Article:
From an article by Andrew S. Natsios, a Texas A&M University professor, and former USAID administrator and Special Envoy to Sudan:
The U.N.’s annual crop assessment for North Korea will shortly be published. This assessment will show that drought early this summer seriously damaged the crop so that the harvest will drive the country, always on the edge of starvation, ever deeper into nutritional disaster.
While famines anywhere have terrible humanitarian consequences, in North Korea’s case in particular, they have political consequences because they have nuclear weapons and the means to deliver them. While the North Korean government has been building its nuclear arsenal and the maintaining the third largest land army in Asia, its people have been sliding into deepening poverty and acute malnutrition.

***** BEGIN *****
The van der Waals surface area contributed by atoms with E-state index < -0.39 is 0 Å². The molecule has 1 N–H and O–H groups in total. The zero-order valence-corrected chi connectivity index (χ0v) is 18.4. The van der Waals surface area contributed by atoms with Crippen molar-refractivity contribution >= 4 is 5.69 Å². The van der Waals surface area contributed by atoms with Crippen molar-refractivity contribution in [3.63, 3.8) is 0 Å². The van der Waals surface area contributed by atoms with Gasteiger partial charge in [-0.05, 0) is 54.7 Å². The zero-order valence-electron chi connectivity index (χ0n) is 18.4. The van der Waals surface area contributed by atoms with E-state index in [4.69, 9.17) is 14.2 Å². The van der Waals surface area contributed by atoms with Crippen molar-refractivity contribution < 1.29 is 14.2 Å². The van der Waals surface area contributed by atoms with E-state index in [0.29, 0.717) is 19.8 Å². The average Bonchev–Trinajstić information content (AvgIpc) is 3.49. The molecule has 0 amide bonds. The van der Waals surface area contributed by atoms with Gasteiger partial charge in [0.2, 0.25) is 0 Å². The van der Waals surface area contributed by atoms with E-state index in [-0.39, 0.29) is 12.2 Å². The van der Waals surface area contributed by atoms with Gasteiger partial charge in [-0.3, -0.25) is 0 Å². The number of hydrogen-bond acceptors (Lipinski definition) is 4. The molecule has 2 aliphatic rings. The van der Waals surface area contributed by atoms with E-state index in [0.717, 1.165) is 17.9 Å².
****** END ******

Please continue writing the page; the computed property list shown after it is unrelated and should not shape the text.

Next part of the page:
When Kim Jong Il died in late 2011, he left his 28-year-old son, Kim Jong Un, in charge of a government run by an aging party apparatus and military command structure. Bowing to Chinese pressure, Kim Jong Il appointed the boy’s uncle, Jang Song-taek, as Regent. To ensure the party cadres and military are loyal to the new leader, Taek has been forcing officials and generals into retirement to purge the system of the old order and ensure the loyalty of the new one. The purge, however, has created a class of officials angry at the new leadership for their loss of power and its perquisites.
All this could not come at a more inopportune time.Tags: famine, north korea, nuclear weapon